Individuals input information of a individual and/or of their family members on our secure and confidential website.
Upon submission, our website then searches all entries for a match.
Once a potential link to his/her family is found, a notification is made, our platform gives an output — ultimately paving the way for the families to reunite.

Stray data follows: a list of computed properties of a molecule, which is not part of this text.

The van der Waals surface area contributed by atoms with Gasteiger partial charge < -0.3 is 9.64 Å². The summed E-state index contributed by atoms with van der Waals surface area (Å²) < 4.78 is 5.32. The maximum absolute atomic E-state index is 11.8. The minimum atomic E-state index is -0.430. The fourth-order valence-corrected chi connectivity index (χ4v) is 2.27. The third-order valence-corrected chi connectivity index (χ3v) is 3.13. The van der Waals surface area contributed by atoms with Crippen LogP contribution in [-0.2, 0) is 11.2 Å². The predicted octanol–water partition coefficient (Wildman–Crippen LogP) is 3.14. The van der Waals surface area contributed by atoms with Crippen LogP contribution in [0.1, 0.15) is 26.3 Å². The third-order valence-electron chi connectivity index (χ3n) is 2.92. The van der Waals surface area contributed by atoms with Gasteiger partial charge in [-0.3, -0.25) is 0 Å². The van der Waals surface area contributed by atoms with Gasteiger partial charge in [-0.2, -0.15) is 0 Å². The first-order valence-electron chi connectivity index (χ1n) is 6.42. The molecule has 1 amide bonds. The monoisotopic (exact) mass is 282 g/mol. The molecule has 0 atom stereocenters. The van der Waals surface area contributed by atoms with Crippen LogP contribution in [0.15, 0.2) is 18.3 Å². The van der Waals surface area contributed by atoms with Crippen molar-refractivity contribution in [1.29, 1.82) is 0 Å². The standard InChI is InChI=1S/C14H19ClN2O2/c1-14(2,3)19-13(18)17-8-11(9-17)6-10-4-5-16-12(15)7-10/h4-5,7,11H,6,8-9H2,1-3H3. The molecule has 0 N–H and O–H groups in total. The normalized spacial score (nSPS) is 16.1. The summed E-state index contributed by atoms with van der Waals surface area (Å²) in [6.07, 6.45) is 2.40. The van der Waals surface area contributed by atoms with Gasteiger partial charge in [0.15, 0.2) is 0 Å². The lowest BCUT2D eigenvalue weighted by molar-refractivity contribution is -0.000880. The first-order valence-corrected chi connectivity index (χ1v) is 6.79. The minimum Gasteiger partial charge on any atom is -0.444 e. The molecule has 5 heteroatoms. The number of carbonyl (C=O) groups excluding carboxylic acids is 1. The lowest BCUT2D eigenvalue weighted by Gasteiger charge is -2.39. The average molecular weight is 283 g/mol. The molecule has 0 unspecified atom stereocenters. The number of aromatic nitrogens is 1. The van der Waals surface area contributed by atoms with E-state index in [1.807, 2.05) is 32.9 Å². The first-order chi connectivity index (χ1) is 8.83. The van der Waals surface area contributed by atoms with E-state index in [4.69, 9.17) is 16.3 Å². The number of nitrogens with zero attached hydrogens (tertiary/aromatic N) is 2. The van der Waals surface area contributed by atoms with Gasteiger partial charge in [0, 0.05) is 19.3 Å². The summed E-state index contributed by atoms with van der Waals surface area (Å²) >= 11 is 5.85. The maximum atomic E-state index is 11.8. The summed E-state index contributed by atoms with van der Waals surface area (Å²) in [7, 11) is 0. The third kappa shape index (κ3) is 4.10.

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There are many unknowns in child sex trafficking (CST), notably the exact number of child victims whoexist in the United States. Male1 victims of child sex trafficking have been, and remain, a bigger unknown. There is a commonly perpetuated belief that victims of child sex trafficking are almost exclusively female. Though males may comprise a smaller proportion of victims, their numbers are significant, and they frequently face other endangerments. An even smaller proportion of child sex trafficking victims include transgender females, or individuals who identify as female but were assigned male at birth.This analysis describes a subset of male victims of child sex trafficking by analyzing males who werereported missing to the National Center for Missing & Exploited Children (NCMEC) and were at high risk of being victims or were known to be victims at the time they were missing. Furthermore, only males who were reported missing to NCMEC between 2013 and 2017 were included in this analysis. Incidents involving males made up 5% of all possible CST missing incidents reported to NCMEC during the timeframe. However, external research has increasingly found that there are more male victims of CST than previously assumed. In some cases, studies have mentioned that the number of males and females is likely similar (Development Service Group, Inc, 20142 & Walker, 20133). In a 2016 Department of Health and Human Services study, 34.4% of surveyed males between the ages of 14 and 21 experiencing homelessness reported exchanging sex for something of value, including a place to stay, money, food, protection and drugs